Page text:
[Stay on top of transportation news: Get TTNews in your inbox.]
Infrastructure policy has been receiving a touch of buzz during the impeachment saga thanks in part to the counselor to the president, Kellyanne Conway.
In an interview with Chris Wallace, Conway proposed that lawmakers proceed with the people’s business. She suggested these lawmakers advance issues the Trump White House has sought to address, even before the Democrats took over the U.S. House of Representatives.
“Why can’t they vote on [United States-Mexico-Canada Agreement], drug pricing, health care, infrastructure. They’re not doing the people’s business,” Conway told Wallace on Nov. 3. “They’re not doing the people’s business. They’re wasting your money and your time.”
Previously, Conway had delivered a similar call to action, during a meeting with reporters outside of the White House.
“I assume the Democrats are lying to their constituents,” she said Nov. 1. “They said they were coming here to reduce drug prices and get some infrastructure going, and help in Syria. But they’re not. They’re trying to investigate and impeach the president. They’ll need to go home and answer for that.”
She added, “Meanwhile, we’re very busy here doing those things.” (The White House’s infrastructure funding plan unveiled in early 2018 was not picked up by the Republicans in control of Congress.)
Days prior to Conway’s remarks, the top surface transportation policymaker in the Senate had expressed similar frustration with members of the other party.
“Republicans are focused on the sorts of things that actually move the country forward,” Sen. John Barrasso (R-Wyo.), chairman of the Environment and Public Works Committee, told reporters Oct. 29. His committee advanced a highway reauthorization bill over the summer. “As a result of the Democrats’ obsession, they’re not doing the things that are important, like paying the troops, funding the military. They’re not doing things that are important for all of us, like fixing our roads, fixing our bridges.”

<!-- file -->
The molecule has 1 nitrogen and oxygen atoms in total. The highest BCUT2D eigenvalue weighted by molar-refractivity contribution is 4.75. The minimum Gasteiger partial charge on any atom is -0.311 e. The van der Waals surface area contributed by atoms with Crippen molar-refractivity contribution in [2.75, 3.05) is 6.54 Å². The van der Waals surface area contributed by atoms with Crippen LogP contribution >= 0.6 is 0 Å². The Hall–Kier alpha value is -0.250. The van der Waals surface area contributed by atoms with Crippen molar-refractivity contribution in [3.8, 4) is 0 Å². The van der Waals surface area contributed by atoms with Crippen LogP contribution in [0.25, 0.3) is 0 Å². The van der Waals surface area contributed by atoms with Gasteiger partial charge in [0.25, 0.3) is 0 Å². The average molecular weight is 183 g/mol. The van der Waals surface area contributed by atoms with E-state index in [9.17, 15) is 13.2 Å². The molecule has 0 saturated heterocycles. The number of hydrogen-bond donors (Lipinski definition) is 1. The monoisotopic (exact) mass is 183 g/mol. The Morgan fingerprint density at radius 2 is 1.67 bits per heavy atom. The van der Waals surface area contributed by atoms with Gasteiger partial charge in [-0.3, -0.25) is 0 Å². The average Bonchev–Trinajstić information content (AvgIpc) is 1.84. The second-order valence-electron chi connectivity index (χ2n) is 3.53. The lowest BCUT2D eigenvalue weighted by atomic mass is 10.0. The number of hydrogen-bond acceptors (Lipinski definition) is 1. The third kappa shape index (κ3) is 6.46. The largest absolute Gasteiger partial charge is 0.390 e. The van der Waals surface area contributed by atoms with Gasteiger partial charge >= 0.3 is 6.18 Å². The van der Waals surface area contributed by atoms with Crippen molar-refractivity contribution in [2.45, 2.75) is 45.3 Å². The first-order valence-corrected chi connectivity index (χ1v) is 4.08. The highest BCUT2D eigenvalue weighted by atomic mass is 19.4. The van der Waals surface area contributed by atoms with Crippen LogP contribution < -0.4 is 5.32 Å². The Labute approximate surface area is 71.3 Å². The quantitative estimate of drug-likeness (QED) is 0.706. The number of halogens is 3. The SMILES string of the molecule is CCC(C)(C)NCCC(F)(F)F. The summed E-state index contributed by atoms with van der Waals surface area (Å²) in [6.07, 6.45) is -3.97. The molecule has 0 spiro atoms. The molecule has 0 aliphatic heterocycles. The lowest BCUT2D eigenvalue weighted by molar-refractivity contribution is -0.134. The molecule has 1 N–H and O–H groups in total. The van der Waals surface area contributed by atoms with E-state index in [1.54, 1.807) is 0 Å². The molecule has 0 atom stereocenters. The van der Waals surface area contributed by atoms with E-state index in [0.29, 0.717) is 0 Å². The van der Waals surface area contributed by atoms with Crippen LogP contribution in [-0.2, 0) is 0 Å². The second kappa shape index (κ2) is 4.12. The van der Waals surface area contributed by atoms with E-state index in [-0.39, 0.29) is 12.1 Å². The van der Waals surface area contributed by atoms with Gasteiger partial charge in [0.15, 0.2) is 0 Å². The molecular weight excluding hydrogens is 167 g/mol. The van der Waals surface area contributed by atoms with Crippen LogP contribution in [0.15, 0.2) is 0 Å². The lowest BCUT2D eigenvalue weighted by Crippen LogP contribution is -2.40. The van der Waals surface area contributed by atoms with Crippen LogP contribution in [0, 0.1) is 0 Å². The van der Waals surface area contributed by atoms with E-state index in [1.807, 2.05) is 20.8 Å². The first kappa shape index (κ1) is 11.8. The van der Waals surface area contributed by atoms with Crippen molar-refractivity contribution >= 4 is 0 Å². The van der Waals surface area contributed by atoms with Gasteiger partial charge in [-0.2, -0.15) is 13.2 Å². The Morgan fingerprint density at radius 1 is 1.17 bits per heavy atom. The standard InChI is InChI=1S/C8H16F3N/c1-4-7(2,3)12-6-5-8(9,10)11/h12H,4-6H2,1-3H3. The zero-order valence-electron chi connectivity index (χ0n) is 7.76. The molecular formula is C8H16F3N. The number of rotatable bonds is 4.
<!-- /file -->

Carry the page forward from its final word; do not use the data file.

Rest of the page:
For their part, the Democratic leadership in the House has signaled the possibility of taking up the USMCA deal this fall. Additionally, Barrasso’s counterpart in the House, Rep. Peter DeFazio (D-Ore.) told reporters his version of the highway reauthorization is likely to be unveiled early next year. Taken together, it would seem as if Democrats are walking and chewing gum at the same time.
While Beltway intelligentsia continues to point fingers at one another, a significant number of stakeholders keep asking Congress to advance a meaningful infrastructure funding measure. Most recently, we heard from the Transportation Trades Department, AFL-CIO. As TTD President Larry Willis put it, “By fighting for policies that keep our transportation system well-funded, safe and a creator of good jobs, we can grow the middle class and help rebalance our economy in favor of working families.”
The Week Ahead (all times Eastern)
Nov. 4, 1 p.m.: The Atlantic Council hosts a panel discussion titled, “An Assessment of Democratic Presidential Candidates’ Climate and Energy Policies: Views from Across the Political Spectrum.” Participants include George David Banks, chief policy and communications strategist for the minority at the House Select Climate Crisis Committee; Christy Goldfuss, senior vice president for energy and environment policy at the Center for American Progress; Charles Hernick, policy and advocacy director at Citizens for Responsible Energy Solutions; Amos Hochstein, senior vice president for marketing at Tellurian; Zack Colman, energy reporter at Politico Pro.